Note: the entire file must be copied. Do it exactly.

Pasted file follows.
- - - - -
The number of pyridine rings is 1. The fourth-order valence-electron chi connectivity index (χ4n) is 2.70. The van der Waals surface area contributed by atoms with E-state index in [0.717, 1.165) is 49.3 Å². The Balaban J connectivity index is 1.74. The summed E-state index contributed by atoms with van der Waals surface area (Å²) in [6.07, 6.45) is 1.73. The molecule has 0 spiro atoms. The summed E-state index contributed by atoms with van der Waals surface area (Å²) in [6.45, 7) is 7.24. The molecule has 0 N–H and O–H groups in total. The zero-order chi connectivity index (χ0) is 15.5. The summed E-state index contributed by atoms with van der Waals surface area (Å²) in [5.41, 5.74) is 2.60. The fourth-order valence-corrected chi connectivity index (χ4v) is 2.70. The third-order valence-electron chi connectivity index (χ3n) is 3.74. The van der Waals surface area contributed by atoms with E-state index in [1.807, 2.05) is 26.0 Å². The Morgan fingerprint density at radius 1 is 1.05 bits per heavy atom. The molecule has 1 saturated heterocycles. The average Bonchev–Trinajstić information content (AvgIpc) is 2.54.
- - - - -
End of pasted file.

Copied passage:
The number of pyridine rings is 1. The fourth-order valence-electron chi connectivity index (χ4n) is 2.70. The van der Waals surface area contributed by atoms with E-state index in [0.717, 1.165) is 49.3 Å². The Balaban J connectivity index is 1.74. The summed E-state index contributed by atoms with van der Waals surface area (Å²) in [6.07, 6.45) is 1.73. The molecule has 0 spiro atoms. The summed E-state index contributed by atoms with van der Waals surface area (Å²) in [6.45, 7) is 7.24. The molecule has 0 N–H and O–H groups in total. The zero-order chi connectivity index (χ0) is 15.5. The summed E-state index contributed by atoms with van der Waals surface area (Å²) in [5.41, 5.74) is 2.60. The fourth-order valence-corrected chi connectivity index (χ4v) is 2.70. The third-order valence-electron chi connectivity index (χ3n) is 3.74. The van der Waals surface area contributed by atoms with E-state index in [1.807, 2.05) is 26.0 Å². The Morgan fingerprint density at radius 1 is 1.05 bits per heavy atom. The molecule has 1 saturated heterocycles. The average Bonchev–Trinajstić information content (AvgIpc) is 2.54.